Christmastime is supposed to bring out the best, most caring side of ourselves. An event this week, however, pointed out just how easily it is to ignore the suffering of our neighbors.

People gathered Tuesday night in Portland’s Monument Square to remember the 51 members of the local homeless population who died in the last year.

Held annually on the longest night of the year, similar to other events held around the state and country, the vigil is an accounting of the people we’ve lost from our communities as a result of our failure to address the very solvable problem of homelessness. We have the tools the prevent a lot of those early deaths — we just have to collectively decide to use them.

And it’s not just about saving those lives, of course. It’s about improving them — giving people the services they need and the access to housing they deserve so that they can live stable, productive, healthy lives, and in many cases have those lives for their children.

People experiencing homeless often are also dealing with health problems and substance use disorder. They must have care available in order to stabilize their lives. We can, as a society and as individual communities, decide to make these services available, and we should.

But the problem of homelessness starts with housing. “Housing first” initiatives around the state have done well, giving people the certainty and stability of housing first, then making sure they have access to the services they need. We have to do more of it.

We also have to prevent homelessness where we can. Falling into homelessness is traumatic, and the longer one is homeless, the more difficulty they have pulling things back together.

That’s just one of the reasons Maine needs more affordable housing. Too many people are one crisis away from missing rent and being put on the street, a problem stemming from not only stagnant wages for many low-income Mainers but also rising rental costs caused by a lack of housing.

And don’t think it’s just Portland that has these problems. All over the state the housing crisis is causing homelessness.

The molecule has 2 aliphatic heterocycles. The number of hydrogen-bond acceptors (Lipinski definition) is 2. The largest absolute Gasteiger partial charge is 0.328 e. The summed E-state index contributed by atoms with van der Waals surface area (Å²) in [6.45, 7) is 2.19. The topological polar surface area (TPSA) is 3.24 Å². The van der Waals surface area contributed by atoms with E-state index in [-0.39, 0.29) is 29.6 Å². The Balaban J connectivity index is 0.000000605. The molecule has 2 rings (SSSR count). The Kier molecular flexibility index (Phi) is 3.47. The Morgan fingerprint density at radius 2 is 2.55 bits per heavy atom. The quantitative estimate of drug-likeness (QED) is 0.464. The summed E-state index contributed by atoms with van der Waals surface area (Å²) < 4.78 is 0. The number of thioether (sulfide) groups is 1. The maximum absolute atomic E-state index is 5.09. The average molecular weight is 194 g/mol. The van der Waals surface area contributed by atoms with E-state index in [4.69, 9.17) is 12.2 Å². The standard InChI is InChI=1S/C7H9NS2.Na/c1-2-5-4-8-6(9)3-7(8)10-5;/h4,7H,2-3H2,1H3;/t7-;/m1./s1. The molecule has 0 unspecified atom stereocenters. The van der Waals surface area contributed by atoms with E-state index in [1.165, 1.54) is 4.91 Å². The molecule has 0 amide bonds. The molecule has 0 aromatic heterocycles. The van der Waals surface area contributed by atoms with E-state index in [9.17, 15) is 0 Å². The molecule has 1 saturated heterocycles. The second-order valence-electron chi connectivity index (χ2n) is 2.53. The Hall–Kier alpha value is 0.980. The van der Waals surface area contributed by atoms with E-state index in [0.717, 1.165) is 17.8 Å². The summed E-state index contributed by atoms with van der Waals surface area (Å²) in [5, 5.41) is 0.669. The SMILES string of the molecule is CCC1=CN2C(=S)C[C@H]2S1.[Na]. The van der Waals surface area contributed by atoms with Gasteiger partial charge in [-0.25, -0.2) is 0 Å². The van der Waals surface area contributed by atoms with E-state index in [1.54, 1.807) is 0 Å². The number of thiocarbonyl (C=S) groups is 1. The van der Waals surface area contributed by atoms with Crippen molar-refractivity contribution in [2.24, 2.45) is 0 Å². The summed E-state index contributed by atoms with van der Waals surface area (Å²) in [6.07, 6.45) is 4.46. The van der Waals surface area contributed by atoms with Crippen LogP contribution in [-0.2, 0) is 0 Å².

Weekly, sometimes daily, I’m in contact with individuals, many of them are seniors, who are experiencing homelessness, sleeping outside in tents, cars, on sidewalks, on benches,” Santa Havener, director of a warming center and clothing pantry in Augusta, wrote in a letter to city councilors supporting an affordable housing project. “The current housing crisis is turning into a public health and safety issue.”

Augusta councilors supported the project, and other communities should develop their own.

In the legislative session that starts next month, lawmakers will consider statewide rules that would enable denser development and the building of more apartment units in every community in the state. They are desperately needed in order to make developing affordable housing more attractive to developers, and to allow individuals to expand their housing where appropriate.

These rules will no doubt face opposition centered on maintaining local control over such matters. That excuse is just no good. Every community has a role to play in making housing more affordable.

More than that, each of us should be able to lay down at night in a safe, stable home. We have a chance to make it so, if only we choose to.


Only subscribers are eligible to post comments. Please subscribe or to participate in the conversation. Here’s why.

Use the form below to reset your password. When you've submitted your account email, we will send an email with a reset code.